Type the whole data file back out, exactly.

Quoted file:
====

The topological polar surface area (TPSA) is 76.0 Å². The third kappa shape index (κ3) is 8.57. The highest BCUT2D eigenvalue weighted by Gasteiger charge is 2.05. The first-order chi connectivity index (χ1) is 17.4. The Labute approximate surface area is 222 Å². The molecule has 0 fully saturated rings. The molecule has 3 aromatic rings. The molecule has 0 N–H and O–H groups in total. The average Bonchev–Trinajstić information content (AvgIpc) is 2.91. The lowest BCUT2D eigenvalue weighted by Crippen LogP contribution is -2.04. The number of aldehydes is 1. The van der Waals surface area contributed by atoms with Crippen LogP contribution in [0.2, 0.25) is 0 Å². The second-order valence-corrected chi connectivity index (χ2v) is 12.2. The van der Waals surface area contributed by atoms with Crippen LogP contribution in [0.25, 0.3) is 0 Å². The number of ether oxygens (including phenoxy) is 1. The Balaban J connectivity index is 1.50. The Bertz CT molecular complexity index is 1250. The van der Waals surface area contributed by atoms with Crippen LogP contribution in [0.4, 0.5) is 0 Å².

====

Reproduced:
The topological polar surface area (TPSA) is 76.0 Å². The third kappa shape index (κ3) is 8.57. The highest BCUT2D eigenvalue weighted by Gasteiger charge is 2.05. The first-order chi connectivity index (χ1) is 17.4. The Labute approximate surface area is 222 Å². The molecule has 0 fully saturated rings. The molecule has 3 aromatic rings. The molecule has 0 N–H and O–H groups in total. The average Bonchev–Trinajstić information content (AvgIpc) is 2.91. The lowest BCUT2D eigenvalue weighted by Crippen LogP contribution is -2.04. The number of aldehydes is 1. The van der Waals surface area contributed by atoms with Crippen LogP contribution in [0.2, 0.25) is 0 Å². The second-order valence-corrected chi connectivity index (χ2v) is 12.2. The van der Waals surface area contributed by atoms with Crippen LogP contribution in [0.25, 0.3) is 0 Å². The number of ether oxygens (including phenoxy) is 1. The Balaban J connectivity index is 1.50. The Bertz CT molecular complexity index is 1250. The van der Waals surface area contributed by atoms with Crippen LogP contribution in [0.4, 0.5) is 0 Å².